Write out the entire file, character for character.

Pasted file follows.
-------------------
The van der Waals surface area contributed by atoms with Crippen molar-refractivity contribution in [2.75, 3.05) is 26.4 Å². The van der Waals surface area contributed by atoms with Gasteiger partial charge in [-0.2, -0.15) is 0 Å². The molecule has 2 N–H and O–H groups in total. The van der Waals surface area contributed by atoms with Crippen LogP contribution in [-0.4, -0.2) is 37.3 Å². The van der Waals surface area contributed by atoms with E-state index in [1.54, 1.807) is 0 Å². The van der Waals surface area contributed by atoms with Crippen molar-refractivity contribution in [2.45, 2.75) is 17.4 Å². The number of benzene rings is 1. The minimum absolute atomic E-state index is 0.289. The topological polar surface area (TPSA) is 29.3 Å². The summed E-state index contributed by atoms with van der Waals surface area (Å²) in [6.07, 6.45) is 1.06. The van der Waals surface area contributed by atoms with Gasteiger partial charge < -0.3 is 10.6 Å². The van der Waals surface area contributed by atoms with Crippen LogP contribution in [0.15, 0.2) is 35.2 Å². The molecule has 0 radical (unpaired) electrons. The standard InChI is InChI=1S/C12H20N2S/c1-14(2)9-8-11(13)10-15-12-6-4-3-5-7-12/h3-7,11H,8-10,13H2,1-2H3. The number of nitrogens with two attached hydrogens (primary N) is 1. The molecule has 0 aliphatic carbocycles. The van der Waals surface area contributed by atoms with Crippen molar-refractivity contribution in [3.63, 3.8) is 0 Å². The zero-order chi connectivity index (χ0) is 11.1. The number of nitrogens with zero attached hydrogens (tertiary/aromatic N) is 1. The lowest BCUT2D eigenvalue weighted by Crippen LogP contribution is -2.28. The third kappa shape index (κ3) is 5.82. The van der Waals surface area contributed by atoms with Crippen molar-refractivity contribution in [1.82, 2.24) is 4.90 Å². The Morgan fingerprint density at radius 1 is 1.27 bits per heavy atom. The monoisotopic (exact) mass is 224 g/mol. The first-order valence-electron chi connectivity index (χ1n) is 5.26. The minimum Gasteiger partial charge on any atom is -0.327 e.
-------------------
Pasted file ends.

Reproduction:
The van der Waals surface area contributed by atoms with Crippen molar-refractivity contribution in [2.75, 3.05) is 26.4 Å². The van der Waals surface area contributed by atoms with Gasteiger partial charge in [-0.2, -0.15) is 0 Å². The molecule has 2 N–H and O–H groups in total. The van der Waals surface area contributed by atoms with Crippen LogP contribution in [-0.4, -0.2) is 37.3 Å². The van der Waals surface area contributed by atoms with E-state index in [1.54, 1.807) is 0 Å². The van der Waals surface area contributed by atoms with Crippen molar-refractivity contribution in [2.45, 2.75) is 17.4 Å². The number of benzene rings is 1. The minimum absolute atomic E-state index is 0.289. The topological polar surface area (TPSA) is 29.3 Å². The summed E-state index contributed by atoms with van der Waals surface area (Å²) in [6.07, 6.45) is 1.06. The van der Waals surface area contributed by atoms with Gasteiger partial charge < -0.3 is 10.6 Å². The van der Waals surface area contributed by atoms with Crippen LogP contribution in [0.15, 0.2) is 35.2 Å². The molecule has 0 radical (unpaired) electrons. The standard InChI is InChI=1S/C12H20N2S/c1-14(2)9-8-11(13)10-15-12-6-4-3-5-7-12/h3-7,11H,8-10,13H2,1-2H3. The number of nitrogens with two attached hydrogens (primary N) is 1. The molecule has 0 aliphatic carbocycles. The van der Waals surface area contributed by atoms with Crippen molar-refractivity contribution in [3.63, 3.8) is 0 Å². The zero-order chi connectivity index (χ0) is 11.1. The number of nitrogens with zero attached hydrogens (tertiary/aromatic N) is 1. The lowest BCUT2D eigenvalue weighted by Crippen LogP contribution is -2.28. The third kappa shape index (κ3) is 5.82. The van der Waals surface area contributed by atoms with Crippen molar-refractivity contribution in [1.82, 2.24) is 4.90 Å². The Morgan fingerprint density at radius 1 is 1.27 bits per heavy atom. The monoisotopic (exact) mass is 224 g/mol. The first-order valence-electron chi connectivity index (χ1n) is 5.26. The minimum Gasteiger partial charge on any atom is -0.327 e.